The impact of Brexit won’t just affect trade between the UK and the EU – it will ripple out to affect our trading partners across the globe, says CIPS economist John Glen
Much of our focus over the last three years has been on bi-lateral trade flows between the UK and the EU and the impact that Brexit will have on that activity. What our analysis has tended to ignore is the impact of Brexit on countries outside the EU. The UK is the first port of call in the EU for a significant number of goods which are then distributed throughout the rest of the EU.
The good news is that goods which transit in the UK on their way into Europe would not be subject to any additional tariffs, assuming that they were not subject to any additional value adding while in the UK. We will remain a member of a common transit convention, which means that any goods not fabricated in the UK will move into the EU in exactly the same way as they have done before.
A key issue, though, for US goods will be transit times into the EU. In the first instance, particularly if there is a ‘no deal’ Brexit, those goods will be delayed at the port. The danger is that non-EU trading partners will engage in ‘trade diversion’ which would involve their goods being landed directly into the EU, with the subsequent loss to the UK economy.
The next big issue is the impact of Brexit on the value of sterling. At the time of going to press sterling is trading just above €1.10 and $1.25. The value is hyper sensitive to ‘bad news’ regarding Brexit – interpreted as anything that increases the probability of a no deal. As we approach 31 October, if the probability of a no deal is increased, sterling will move to these lower levels; should a no deal occur, the value could move to parity with the Euro and $1.15-$1.20. For exporters into the EU this is likely to make their exports less competitive.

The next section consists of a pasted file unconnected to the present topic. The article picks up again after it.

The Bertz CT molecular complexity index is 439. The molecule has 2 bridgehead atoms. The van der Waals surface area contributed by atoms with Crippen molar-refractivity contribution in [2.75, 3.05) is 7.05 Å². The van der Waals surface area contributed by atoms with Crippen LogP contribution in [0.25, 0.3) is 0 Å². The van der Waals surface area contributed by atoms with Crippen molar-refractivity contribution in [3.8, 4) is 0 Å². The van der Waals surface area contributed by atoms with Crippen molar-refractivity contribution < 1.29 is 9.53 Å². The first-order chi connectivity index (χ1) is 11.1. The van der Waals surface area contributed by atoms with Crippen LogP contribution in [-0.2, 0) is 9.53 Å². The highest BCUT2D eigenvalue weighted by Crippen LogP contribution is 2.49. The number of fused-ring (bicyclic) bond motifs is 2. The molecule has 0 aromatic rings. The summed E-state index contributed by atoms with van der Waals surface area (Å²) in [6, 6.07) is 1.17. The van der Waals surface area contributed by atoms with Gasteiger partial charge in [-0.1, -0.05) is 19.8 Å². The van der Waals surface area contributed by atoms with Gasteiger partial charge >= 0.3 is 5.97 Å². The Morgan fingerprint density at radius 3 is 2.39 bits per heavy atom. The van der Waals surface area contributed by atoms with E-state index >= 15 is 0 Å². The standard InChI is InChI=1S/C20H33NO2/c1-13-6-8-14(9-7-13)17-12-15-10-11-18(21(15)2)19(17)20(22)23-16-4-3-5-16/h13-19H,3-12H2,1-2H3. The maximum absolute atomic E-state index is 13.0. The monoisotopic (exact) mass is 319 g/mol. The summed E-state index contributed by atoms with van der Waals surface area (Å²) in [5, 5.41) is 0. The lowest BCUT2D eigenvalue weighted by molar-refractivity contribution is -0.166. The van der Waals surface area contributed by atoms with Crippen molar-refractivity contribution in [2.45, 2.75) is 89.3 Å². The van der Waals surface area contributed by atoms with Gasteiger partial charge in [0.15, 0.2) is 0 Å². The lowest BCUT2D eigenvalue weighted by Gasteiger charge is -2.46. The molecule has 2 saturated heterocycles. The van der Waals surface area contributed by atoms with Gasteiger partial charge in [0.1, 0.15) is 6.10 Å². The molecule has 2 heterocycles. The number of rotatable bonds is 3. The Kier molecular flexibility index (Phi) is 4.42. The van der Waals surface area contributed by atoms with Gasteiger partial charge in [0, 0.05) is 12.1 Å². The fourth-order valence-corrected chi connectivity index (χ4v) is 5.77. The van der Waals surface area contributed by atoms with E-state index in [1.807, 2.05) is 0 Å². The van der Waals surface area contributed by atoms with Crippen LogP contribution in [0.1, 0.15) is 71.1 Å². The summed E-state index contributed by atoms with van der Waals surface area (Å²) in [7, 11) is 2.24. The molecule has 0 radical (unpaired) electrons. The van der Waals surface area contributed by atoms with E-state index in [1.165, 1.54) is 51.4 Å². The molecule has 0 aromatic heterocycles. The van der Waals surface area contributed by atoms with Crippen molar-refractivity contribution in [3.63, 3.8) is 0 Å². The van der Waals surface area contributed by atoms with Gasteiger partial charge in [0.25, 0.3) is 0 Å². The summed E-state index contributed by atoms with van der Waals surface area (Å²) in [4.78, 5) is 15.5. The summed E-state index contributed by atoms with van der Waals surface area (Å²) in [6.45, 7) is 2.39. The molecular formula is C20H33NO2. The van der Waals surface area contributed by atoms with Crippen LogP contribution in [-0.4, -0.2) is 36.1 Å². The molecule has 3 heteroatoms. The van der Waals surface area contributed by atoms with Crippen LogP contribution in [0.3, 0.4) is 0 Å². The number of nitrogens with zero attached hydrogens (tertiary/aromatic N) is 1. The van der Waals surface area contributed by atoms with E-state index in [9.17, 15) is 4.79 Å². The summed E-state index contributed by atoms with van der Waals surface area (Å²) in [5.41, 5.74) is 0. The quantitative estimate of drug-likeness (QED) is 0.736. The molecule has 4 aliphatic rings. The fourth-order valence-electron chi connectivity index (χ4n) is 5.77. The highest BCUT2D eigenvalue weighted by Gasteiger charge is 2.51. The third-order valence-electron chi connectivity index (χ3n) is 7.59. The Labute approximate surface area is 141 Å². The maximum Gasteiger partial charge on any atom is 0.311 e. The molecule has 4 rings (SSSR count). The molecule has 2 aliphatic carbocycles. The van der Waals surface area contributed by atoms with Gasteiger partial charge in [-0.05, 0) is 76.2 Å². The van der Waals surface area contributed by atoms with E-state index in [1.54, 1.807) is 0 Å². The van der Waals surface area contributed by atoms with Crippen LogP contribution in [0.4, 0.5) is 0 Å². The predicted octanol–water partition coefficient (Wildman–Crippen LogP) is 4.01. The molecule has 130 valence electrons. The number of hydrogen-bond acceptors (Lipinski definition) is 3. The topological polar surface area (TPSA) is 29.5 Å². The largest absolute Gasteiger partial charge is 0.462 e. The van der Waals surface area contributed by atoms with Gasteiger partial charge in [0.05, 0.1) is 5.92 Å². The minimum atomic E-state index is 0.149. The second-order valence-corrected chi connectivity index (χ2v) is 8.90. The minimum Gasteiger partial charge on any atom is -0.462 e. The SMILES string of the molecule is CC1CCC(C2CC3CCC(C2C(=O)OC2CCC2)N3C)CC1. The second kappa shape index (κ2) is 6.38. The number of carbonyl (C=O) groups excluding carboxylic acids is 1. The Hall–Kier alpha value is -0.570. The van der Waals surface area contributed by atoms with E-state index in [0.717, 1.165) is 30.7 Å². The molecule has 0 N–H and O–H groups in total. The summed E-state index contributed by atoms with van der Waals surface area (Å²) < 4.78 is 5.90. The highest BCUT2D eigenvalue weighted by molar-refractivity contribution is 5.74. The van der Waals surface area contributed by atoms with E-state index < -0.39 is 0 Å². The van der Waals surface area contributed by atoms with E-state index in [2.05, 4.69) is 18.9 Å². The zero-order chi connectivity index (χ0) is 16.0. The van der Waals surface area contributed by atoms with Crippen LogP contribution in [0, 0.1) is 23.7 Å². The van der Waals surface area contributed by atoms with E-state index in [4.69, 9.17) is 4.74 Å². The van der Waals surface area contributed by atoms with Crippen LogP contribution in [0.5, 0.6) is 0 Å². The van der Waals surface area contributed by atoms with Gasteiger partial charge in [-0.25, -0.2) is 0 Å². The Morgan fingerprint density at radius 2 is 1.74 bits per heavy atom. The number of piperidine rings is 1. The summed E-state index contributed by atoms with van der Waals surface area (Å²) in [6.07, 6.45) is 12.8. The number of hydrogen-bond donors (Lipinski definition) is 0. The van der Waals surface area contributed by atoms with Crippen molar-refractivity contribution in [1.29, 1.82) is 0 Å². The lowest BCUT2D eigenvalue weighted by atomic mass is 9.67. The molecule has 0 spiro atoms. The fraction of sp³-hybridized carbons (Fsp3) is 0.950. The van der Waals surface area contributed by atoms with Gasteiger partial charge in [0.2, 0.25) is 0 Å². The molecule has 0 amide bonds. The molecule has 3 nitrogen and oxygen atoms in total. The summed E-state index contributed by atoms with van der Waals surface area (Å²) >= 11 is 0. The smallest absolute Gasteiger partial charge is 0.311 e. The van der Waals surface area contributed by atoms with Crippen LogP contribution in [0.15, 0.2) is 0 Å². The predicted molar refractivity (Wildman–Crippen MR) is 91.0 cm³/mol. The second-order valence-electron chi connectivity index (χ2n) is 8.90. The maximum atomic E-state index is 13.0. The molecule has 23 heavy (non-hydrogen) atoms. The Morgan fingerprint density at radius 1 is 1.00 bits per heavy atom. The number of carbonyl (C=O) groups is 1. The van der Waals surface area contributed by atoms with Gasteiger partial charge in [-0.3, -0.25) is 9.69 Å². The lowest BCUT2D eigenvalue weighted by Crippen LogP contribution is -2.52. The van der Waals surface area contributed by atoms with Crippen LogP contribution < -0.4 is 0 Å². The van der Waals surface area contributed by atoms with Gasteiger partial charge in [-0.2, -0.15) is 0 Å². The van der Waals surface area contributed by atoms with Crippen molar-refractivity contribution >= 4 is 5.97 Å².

As far as trading relationships with non-EU countries post-Brexit, this is something that the UK will be very keen to expand. This is great news for non-EU countries, as the desire for the UK to ‘cut deals’ will strengthen their negotiating power. At the moment the UK has only negotiated 26 continuity deals with non-EU trading partners, which means that those who have not agreed terms post-Brexit would have to trade under World Trade Organization rates, which would have a negative impact. Research from the United Nations Conference on Trade and Development suggests the major winners would be China – as its goods will replace EU exports to the UK and UK exports to the EU – followed by the US and Japan.
Foreign Direct Investment (FDI) into the UK would be ‘in search of a rationale’. That is, much of the foreign investment in the UK in the last 40 years has been driven by the promise of access to EU consumers. The fear that access to the EU will be impeded has the potential to slow that investment down. At the moment the rationale is that assets are cheap due to the depreciation on sterling; this has maintained investment flows post the 2016 Brexit vote. It is difficult to assess what the long-term impact of Brexit on FDI will be.
Finally, while Brexit is consuming headspace in Europe, the trade war between China and the US has the potential to have a bigger impact on the global economy. Producers are now feeling the real cost of protectionism and the good news is they don’t like it. Hopefully a ‘short, sharp shock’ of protectionism will bring sense to both sides of the table and we can return to a global trading environment where the balance of protectionist policies returns to its long-run downward trajectory.
The world desperately needs thoughtful leadership at this time. Leaders need to set us on a course for prosperity based on global free trade where ‘a rising tide lifts all boats’. Unfortunately, a number of our senior global leaders seem to be obsessed with the next sound bite, poll or Vox pop.
CIPS economist Dr John Glen will be providing his latest economic overview at the CIPS UK Conference on (Brexit deadline day) 31 October 2019. Click here to book